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A few weeks ago, my partner and I were enjoying a meal outside in our backyard.  As we were chatting, I heard a sound and paused for a moment. “Did I just hear a rooster crowing?” She smiled and replied, “No, that was a man laughing.”

This Thursday will be three weeks since surgery.  This Thursday is when I go in to the audiologist’s office and get the additional parts -the external parts.  I’m super, super excited and I’m a little nervous at the same time.

What I’m excited about is what I will be able to hear. My partner and loved ones’ voices.  Different layers of music that I’ve never heard before -not just the bass but the melody and the lyrics; birds singing and water rushing; leaves crackling and Ezra’s full whine -I only hear the middle part, the deepest part. The swish/cracking sound of a golf club hitting a ball. The subway announcements informing me that a train will run express so I can get off and not miss my stop. Rain falling. Someone calling my name from across the street or the next room. My partner whispering to me during a show. The clicking sound that a cat’s claws make while walking across wood floor. The doorbell.  A full orchestra -violins, horns, percussion, clarinets, sax, flute, piano. The beep of the coffeemaker when it’s done so I know it’s actually time to get out of bed in the morning because a cup will be ready within seconds and not minutes.

What I’m nervous about is my expectations. I’m trying not to have any so that I can keep an open mind and enjoy the process no matter what. Many people have asked me if I’m excited to hear everything and I understand that the assumption is that I will be able to just “hear” like a person with normal hearing does. And this is where I step in and explain -and remind myself to not have this same idealistic expectation. It won’t be like putting a new lightbulb in and flipping the switch.

The process will include me training my brain to map sounds that it’s never heard before.  That will be the challenge. To listen to audiobooks, podcasts, various types of music…over and over again. There are several iPad apps that I can download and listen to in order to teach my brain to map sounds. It will almost be like me learning the fundamentals -my ABC’s all over again because one of my five senses missed out the first time around.

One of the challenges I will encounter is to learn to let go of lip-reading and to actually rely on the implanted ear to “hear”.  Lip-reading includes face-reading. It includes a million possible combinations of visual cues. It includes a million possible assumptions based upon context, atmosphere, association and even awareness of current events.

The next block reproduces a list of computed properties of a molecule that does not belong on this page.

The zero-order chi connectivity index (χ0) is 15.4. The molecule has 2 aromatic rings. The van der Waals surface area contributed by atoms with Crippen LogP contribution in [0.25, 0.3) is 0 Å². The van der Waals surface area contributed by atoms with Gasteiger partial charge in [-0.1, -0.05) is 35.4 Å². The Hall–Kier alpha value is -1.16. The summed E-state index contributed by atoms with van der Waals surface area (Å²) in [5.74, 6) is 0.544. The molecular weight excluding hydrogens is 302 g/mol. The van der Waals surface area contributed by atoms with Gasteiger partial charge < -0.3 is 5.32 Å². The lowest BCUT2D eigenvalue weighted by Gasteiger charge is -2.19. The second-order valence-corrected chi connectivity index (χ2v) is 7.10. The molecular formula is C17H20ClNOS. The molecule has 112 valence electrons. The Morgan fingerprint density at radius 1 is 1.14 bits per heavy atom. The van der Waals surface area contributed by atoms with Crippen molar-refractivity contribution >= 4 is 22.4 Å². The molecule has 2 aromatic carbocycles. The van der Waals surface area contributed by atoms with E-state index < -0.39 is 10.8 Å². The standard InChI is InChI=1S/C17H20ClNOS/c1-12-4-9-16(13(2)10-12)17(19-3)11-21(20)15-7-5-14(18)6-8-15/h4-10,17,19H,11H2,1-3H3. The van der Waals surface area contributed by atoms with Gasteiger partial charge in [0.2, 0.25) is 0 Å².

If a person that I don’t know walks up to me and starts talking, my brain scrambles to decipher the possibilities.  Small talk includes “how are you?”, “where are you from?”, “how can I help you?”, “the weather is nice today”, “what time is it?”, “what is your name?”, “how do you get from point A to point B?” and so on.  I can “read” those items with relative ease.

At work, I can expect to read a certain volume of terms within conversations, “timeline”, “JavaScript”, “variable”, “deliverables”, “project”, “HTML”, “video”, “client”, “art”….  I know to expect that sort of conversation and my brain is ready for that.

Same at home, “Hi honey!”, “What shall we make for dinner?”, “Yes, the cat already ate”, “Can you hand me that, please?” , “Ready to go?”, “Do you have the keys?”, etc.

It’s when conversations go beyond small talk that I work harder (and I make more mistakes).  Classroom discussions, dinner parties, conference rooms with more than 5 people….it’s like watching a tennis game with a dozen players and no rules. It’s exhausting but I refuse to disengage. I rely on the patience of those around me to fill me in on what I miss and 95% of the time, people come through.

I try to read the news, blogs, social media and other sources of current affairs so that I can keep abreast of potential topics.  I do this as an intelligent person interested in the world I live in but it also literally helps with cognizant lip-reading.  Just a few months ago, I was on the train and dipping into a conversation that was happening half-way across the subway car. I had read a quick summary of the daily news from New York Times and because of that, I easily recognized that the two people I was “eavesdropping” on were discussing the development that Amazon’s Bezos had purchased the Washington Post.  I “read” the conversation for a good three minutes before disembarking the train. A few weeks ago, I read another conversation on the train between three people who were discussing the government shut down and what did it mean for all of us.

I suppose that this sort of social/political/current events awareness would help a hearing person navigate conversations as well so I’m certain I will continue to employ this strategy. I imagine it will be a fine balance.  Learning to sit back, let go of lip-reading and having the confidence to let my ear naturally work on its own is what I will need to practice.  Should be interesting.